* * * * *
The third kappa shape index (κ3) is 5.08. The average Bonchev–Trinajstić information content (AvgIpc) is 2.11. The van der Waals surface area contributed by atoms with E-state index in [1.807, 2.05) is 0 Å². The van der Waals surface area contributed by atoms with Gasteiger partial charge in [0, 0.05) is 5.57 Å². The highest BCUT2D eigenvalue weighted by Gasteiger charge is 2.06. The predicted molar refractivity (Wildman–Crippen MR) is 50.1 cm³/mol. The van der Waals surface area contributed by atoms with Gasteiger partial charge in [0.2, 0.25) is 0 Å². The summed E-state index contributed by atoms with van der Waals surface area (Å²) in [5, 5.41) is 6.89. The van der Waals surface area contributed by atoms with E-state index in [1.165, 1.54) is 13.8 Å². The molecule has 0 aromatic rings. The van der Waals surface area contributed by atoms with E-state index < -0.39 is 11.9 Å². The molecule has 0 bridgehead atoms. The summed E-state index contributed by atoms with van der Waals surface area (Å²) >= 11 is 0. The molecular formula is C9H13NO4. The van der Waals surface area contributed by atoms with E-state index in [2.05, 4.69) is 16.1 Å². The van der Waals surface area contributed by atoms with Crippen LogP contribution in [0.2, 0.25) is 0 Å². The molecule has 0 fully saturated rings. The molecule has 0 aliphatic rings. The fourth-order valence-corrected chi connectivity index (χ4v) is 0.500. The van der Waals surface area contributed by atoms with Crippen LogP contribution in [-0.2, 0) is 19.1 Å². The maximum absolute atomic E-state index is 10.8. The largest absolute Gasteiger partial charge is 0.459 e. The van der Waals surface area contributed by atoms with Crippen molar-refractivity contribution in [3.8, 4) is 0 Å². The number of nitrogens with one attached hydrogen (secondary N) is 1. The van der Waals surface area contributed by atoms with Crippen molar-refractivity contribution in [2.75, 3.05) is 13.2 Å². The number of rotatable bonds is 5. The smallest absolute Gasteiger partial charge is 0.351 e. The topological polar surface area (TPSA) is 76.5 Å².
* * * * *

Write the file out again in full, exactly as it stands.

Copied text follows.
The third kappa shape index (κ3) is 5.08. The average Bonchev–Trinajstić information content (AvgIpc) is 2.11. The van der Waals surface area contributed by atoms with E-state index in [1.807, 2.05) is 0 Å². The van der Waals surface area contributed by atoms with Gasteiger partial charge in [0, 0.05) is 5.57 Å². The highest BCUT2D eigenvalue weighted by Gasteiger charge is 2.06. The predicted molar refractivity (Wildman–Crippen MR) is 50.1 cm³/mol. The van der Waals surface area contributed by atoms with Gasteiger partial charge in [0.2, 0.25) is 0 Å². The summed E-state index contributed by atoms with van der Waals surface area (Å²) in [5, 5.41) is 6.89. The van der Waals surface area contributed by atoms with E-state index in [1.165, 1.54) is 13.8 Å². The molecule has 0 aromatic rings. The van der Waals surface area contributed by atoms with E-state index < -0.39 is 11.9 Å². The molecule has 0 bridgehead atoms. The summed E-state index contributed by atoms with van der Waals surface area (Å²) >= 11 is 0. The molecular formula is C9H13NO4. The van der Waals surface area contributed by atoms with E-state index in [2.05, 4.69) is 16.1 Å². The van der Waals surface area contributed by atoms with Crippen LogP contribution in [0.2, 0.25) is 0 Å². The molecule has 0 fully saturated rings. The molecule has 0 aliphatic rings. The fourth-order valence-corrected chi connectivity index (χ4v) is 0.500. The van der Waals surface area contributed by atoms with Crippen LogP contribution in [-0.2, 0) is 19.1 Å². The maximum absolute atomic E-state index is 10.8. The largest absolute Gasteiger partial charge is 0.459 e. The van der Waals surface area contributed by atoms with Crippen molar-refractivity contribution in [3.8, 4) is 0 Å². The number of nitrogens with one attached hydrogen (secondary N) is 1. The van der Waals surface area contributed by atoms with Crippen molar-refractivity contribution in [2.75, 3.05) is 13.2 Å². The number of rotatable bonds is 5. The smallest absolute Gasteiger partial charge is 0.351 e. The topological polar surface area (TPSA) is 76.5 Å².